Satellite imagery shows ice disappearing fast on Lake of the Woods

Upper Red Lake and Lower Red Lake also were ice-free Tuesday, according to satellite imagery and DNR reports.

Ice 5.10.22.JPG
Satellite imagery from Tuesday, May 10, 2022, showed a definite decline in the amount of ice remaining on Big Traverse Bay of Lake of the Woods.
Contributed / MODIS Today
We are part of The Trust Project.

GRAND FORKS – If the past three days are any indication, there’s at least a chance that Lake of the Woods could be ice-free by Saturday, May 14, Minnesota’s fishing opener.

Satellite imagery from Tuesday showed a big change from Saturday, May 7, the last day the sky was clear enough to see Lake of the Woods from the satellite view. Tuesday, a large stretch of the south shore had open water, and the satellite imagery clearly showed thinner ice and numerous fissures in the ice that remained on Big Traverse Bay.

Lake of the Woods has risen by 25 inches since early April, the Lake of the Woods Control Board said.

Stiff southwest winds gusting to 26 mph Tuesday clearly had pushed the weakening ice sheet north. By comparison, satellite imagery from May 7 showed Big Traverse Bay mostly ice-covered, except for a couple of pockets of open water at Morris Point and Lighthouse Gap past the mouth of the Rainy River.

Ice 5.7.22.JPG
Satellite imagery from Saturday, May 7, 2022, still showed a fair bit of ice on Lake of the Woods.
Contributed / MODIS Today

Upper Red Lake and Lower Red Lake also were ice-free Tuesday, based on satellite imagery. Three days earlier, ice on Upper Red obviously was disappearing fast, while a larger sheet of ice lingered on Lower Red Lake.

The Minnesota Department of Natural Resources declared Upper and Lower Red ice-free on Tuesday. The earliest ice-out recorded on Upper Red since 2011 was March 27, 2012; the latest ever recorded was May 15, 2013; and the median ice-out date is April 30.


On Lower Red, the earliest ice-out since 1983 was April 1, 2012; the latest was May 17, 1996; and the median ice-out date is April 28.

If the ice is off Lake of the Woods by Saturday, it will fall at least five days short of 1996, when the ice didn't go out until May 19, the latest ice-out recorded during the years from 1976 to 1997. In 2014, Lake of the Woods wasn't declared ice-free until May 21.

The median ice-out date on Lake of the Woods is May 5, and the earliest ice-out date in the 1976 to 1997 time period was April 26, 1976. More recently, the earliest ice-out on Lake of the Woods was April 8, 2012.

There we were, standing on the shore of Lake of the Woods on the opening day of fishing season. And we had it all to ourselves.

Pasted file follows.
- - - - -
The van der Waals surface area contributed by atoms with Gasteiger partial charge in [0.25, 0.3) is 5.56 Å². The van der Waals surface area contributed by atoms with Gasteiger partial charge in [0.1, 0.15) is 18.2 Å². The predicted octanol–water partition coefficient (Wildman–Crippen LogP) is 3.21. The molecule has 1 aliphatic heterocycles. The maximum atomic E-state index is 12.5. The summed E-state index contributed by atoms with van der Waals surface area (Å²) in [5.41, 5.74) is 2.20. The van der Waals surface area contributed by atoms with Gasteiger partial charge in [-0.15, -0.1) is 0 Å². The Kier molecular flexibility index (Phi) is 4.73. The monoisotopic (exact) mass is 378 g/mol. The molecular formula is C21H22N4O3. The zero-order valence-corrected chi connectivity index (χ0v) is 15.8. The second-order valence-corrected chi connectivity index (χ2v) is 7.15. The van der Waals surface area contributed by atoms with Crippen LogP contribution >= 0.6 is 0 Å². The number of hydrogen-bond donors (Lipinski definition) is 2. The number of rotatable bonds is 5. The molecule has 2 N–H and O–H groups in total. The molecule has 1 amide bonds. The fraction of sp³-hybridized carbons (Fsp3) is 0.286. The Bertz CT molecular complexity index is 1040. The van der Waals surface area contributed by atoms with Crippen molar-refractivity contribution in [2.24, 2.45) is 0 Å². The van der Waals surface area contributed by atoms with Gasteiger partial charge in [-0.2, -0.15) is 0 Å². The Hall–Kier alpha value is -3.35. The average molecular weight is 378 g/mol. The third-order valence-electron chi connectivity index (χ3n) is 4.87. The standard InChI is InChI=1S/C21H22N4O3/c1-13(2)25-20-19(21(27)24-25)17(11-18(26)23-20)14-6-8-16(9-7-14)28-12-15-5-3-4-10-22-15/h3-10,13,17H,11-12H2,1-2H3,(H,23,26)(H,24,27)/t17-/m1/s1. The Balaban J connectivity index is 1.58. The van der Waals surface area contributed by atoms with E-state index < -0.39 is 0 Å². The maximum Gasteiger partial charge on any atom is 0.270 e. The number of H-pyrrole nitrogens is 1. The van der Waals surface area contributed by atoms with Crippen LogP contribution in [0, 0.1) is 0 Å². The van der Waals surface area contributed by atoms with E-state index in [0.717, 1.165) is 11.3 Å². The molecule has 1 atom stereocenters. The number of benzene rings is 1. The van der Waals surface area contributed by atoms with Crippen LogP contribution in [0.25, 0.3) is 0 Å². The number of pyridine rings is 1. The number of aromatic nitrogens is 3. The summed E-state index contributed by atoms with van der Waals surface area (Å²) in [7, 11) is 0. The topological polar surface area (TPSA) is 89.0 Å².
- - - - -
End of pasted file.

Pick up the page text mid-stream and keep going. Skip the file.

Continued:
The big question beyond ice-out, of course, is what the weather will be like for the fishing opener. Considering the lousy weather that has characterized much of the spring to date, Saturday isn’t looking too bad. In Bemidji, for example, the National Weather Service is forecasting a mostly sunny day with a 20% chance of showers and thunderstorms, a west wind of 6 to 14 mph gusting to 24 mph, and a high near 66.

In Lake of the Woods country, the NWS Saturday forecast for Baudette, Minnesota, calls for a 30% chance of showers and thunderstorms, mainly after 1 p.m., and a mostly sunny sky with a high near 63 degrees. A southwest wind of 7 to 15 mph is in the forecast, with gusts up to 25 mph.

In Grand Forks, Saturday’s forecast calls for mostly sunny with a 20% chance of showers and thunderstorms, a high of 61 degrees and breezy, with a 9 to 14 mph west wind increasing to 15 to 20 mph in the afternoon, with potential gusts up to 30 mph.

Brad Dokken joined the Herald company in November 1985 as a copy editor for Agweek magazine and has been the Grand Forks Herald's outdoors editor since 1998.

Besides his role as an outdoors writer, Dokken has an extensive background in northwest Minnesota and Canadian border issues and provides occasional coverage on those topics.

Reach him at, by phone at (701) 780-1148 or on Twitter at @gfhoutdoor.
What to read next
Alex Comstock, who launched the website while he was in college and manages a corresponding YouTube channel, is an avid deer hunter and shares his passion for everything outdoors.
Founded more than a century ago and expended during the Great Depression, this gem in western Minnesota features hiking, biking, boating, beaching and abundant wildlife, along with a quartet of camping options.
A swimmer found a zebra mussel on a rock in Long Lake north of Willmar, and her father contacted the DNR. A search found one zebra mussel at each of two locations searched by DNR snorkelers.
Mike Newton started the club for his students in April 2022 and some of the students go mountain biking almost every week now.